Forsyth County’s three main vaccine providers have halted the use of the Johnson & Johnson COVID-19 vaccine — three days after nearly 6,000 doses were given at two mass vaccination clinics in Winston-Salem.
The Centers for Disease Control & Prevention and the Food and Drug Administration said Tuesday “we are recommending a pause in the use of this vaccine out of an abundance of caution” until a review is completed.
The agencies said six women in the U.S. between the ages of 18 and 48 came down with a rare disorder that produced blood clots after being vaccinated with the one-dose J&J vaccine. One woman died, and a second woman in Nebraska has been hospitalized in critical condition, according to The New York Times.
The Forsyth Department of Public Health, Novant Health Inc. and Wake Forest Baptist Health officials said individuals who had the J&J shot at least three weeks ago should not be affected.
Officials said that those who had the vaccine within the last three weeks should watch for unusual symptoms, including those similar to a stroke, and contact a doctor if they appear.
“If you develop a severe headache, visual changes, weakness of your face or limbs, swelling of extremities … anything that seems out of the ordinary for a vaccine response,” Dr. David Priest, an infectious disease specialist for Novant, said.
Other signs to watch for, Forsyth Health Director Joshua Swift said, include abdominal and leg pain or shortness of breath.
“These events are incredibly rare but are serious,” Priest said.
Both Priest and Swift said they are not aware of any local cases of serious reactions to the J&J shot.
Melinda Smith, a 39-year-old Forsyth County resident, got her J&J dose on March 13 at Winston-Salem Fairgrounds.
"I found out about an hour before going to the Fairgrounds for my shot that it would be J&J," Smith said.
"I was concerned the efficiency wasn't as high as others, but decided it had been found to be effective enough to go forward with inoculation."
Smith said the decision to pause the J&J doses doesn't concern her.
"I was happy to get it because of the one-and-done nature that provided coverage much faster than the two-dose option," Smith said.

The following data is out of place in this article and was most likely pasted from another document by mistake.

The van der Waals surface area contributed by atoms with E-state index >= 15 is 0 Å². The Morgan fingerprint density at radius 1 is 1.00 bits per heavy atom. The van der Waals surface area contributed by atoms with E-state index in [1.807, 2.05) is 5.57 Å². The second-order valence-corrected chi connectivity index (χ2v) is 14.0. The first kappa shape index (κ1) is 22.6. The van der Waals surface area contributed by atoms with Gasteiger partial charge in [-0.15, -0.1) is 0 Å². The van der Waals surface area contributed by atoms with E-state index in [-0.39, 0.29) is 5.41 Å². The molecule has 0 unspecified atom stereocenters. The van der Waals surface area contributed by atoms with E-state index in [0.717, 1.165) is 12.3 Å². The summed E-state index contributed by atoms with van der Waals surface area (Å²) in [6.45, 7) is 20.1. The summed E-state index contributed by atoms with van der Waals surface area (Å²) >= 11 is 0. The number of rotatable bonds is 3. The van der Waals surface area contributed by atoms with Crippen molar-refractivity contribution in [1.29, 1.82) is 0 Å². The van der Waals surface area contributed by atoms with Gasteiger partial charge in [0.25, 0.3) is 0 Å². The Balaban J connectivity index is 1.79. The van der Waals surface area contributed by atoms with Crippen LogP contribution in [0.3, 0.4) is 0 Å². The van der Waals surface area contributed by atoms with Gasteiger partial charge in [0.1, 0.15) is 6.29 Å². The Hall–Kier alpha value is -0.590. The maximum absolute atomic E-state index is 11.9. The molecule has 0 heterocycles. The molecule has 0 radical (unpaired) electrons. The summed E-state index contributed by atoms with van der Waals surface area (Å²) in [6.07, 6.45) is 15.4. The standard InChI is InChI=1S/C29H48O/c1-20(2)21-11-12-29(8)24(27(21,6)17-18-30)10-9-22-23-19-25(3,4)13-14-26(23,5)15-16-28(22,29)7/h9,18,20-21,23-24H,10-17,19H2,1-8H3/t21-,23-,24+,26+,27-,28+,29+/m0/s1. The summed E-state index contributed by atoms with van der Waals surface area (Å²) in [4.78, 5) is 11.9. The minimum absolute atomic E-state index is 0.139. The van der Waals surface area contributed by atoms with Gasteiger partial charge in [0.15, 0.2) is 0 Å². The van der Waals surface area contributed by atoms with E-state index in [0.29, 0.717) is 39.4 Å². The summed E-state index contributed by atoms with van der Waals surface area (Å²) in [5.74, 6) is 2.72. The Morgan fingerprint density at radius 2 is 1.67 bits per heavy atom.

"I have zero worries or regrets. The incidence of blood clots is such an insignificant rate, especially when compared to birth control, smoking or even contracting COVID."
The CDC reported Monday that about 6.9 million in the U.S. have received the J&J vaccine.
That includes at least 242,762 in North Carolina as of noon Tuesday. There have been close to 10,000 J&J doses provided in Forsyth, primarily by the health department, along with Novant and Wake Forest Baptist Health.
The N.C. Department of Health and Human Services said it is following the guidance of the federal agencies.
“The safety system in place is working as it should,” DHHS said.
“If you have an appointment for Pfizer or Moderna, please go to your appointment as planned. If you have an appointment for Johnson & Johnson, your appointment will be rescheduled.”
The health department, Novant, Wake Forest Baptist and Cone Health said that anyone scheduled to receive the Johnson & Johnson vaccine will either receive a Pfizer or Moderna vaccine in its place or will be rescheduled.
Novant said that “today’s development should reassure us that the CDC and FDA are diligently monitoring the safety of each vaccine.”
A combined 8,500 J&J doses were scheduled to be provided Saturday at mass-vaccination events at the Winston-Salem Fairgrounds’ Education building and Novant’s Hanes Mall site.
Swift said 4,442 J&J doses were used at the Fairgrounds’ event. The rest of the scheduled appointments were no shows.
Swift said the health department currently has just 100 J&J doses on hand. Those doses remain effective until late June, he said.
Meanwhile, Novant said it provided 1,400 J&J doses of the 2,500 available at the Hanes Mall event.
Among the CDC and FDA recommendations: halting the J&J doses at FEMA’s mass-vaccination sites, including at Four Seasons Town Center in Greensboro.
The FEMA Greensboro center began operations March 10 and is projected to provide up to 3,000 vaccinations daily for up to eight weeks.
Winston-Salem State University has been serving as a vaccination site as part of FEMA’s local mass vaccination. That site, which is open each Saturday, is using the Pfizer two-dose vaccine.
The federal advisory on the J&J vaccine comes after the CDC issued notices Thursday and Friday saying the vaccine was safe to use after individuals in four states, including North Carolina, complained of getting sick after being vaccinated.
A clinic providing the J&J vaccine in Wake County on Thursday was halted after 18 people who got the vaccine experienced side effects, including nausea, dizziness, fainting and one allergic reaction, the N.C. Department of Health and Human Services said.
Four were taken to hospitals for observation. All but one has been released, DHHS said.
Problems with the vaccine have been reported in three other states, Colorado, Georgia and Iowa. Those states have either halted the use of the J&J vaccine at some sites or are investigating vaccination reactions.
In preparation for last weekend’s mass-vaccination events with the J&J vaccine, officials with Forsyth’s three primary health care providers said Friday that the vaccine was safe.
Swift said it is likely that some of the vaccination no-shows at Saturday’s Fairgrounds event were related to concerns with those J&J-related incidents from last week.
Swift said a concerning factor about pausing use of the J&J vaccine is that it is becoming the preference of individuals who only want one dose or who have issues with needles.
Both Priest and Swift said the J&J vaccine has been emphasized for serving homeless individuals and minority communities because of the one-dose requirement.
An adjustment will mean supply is not expected to exceed demand in the short term.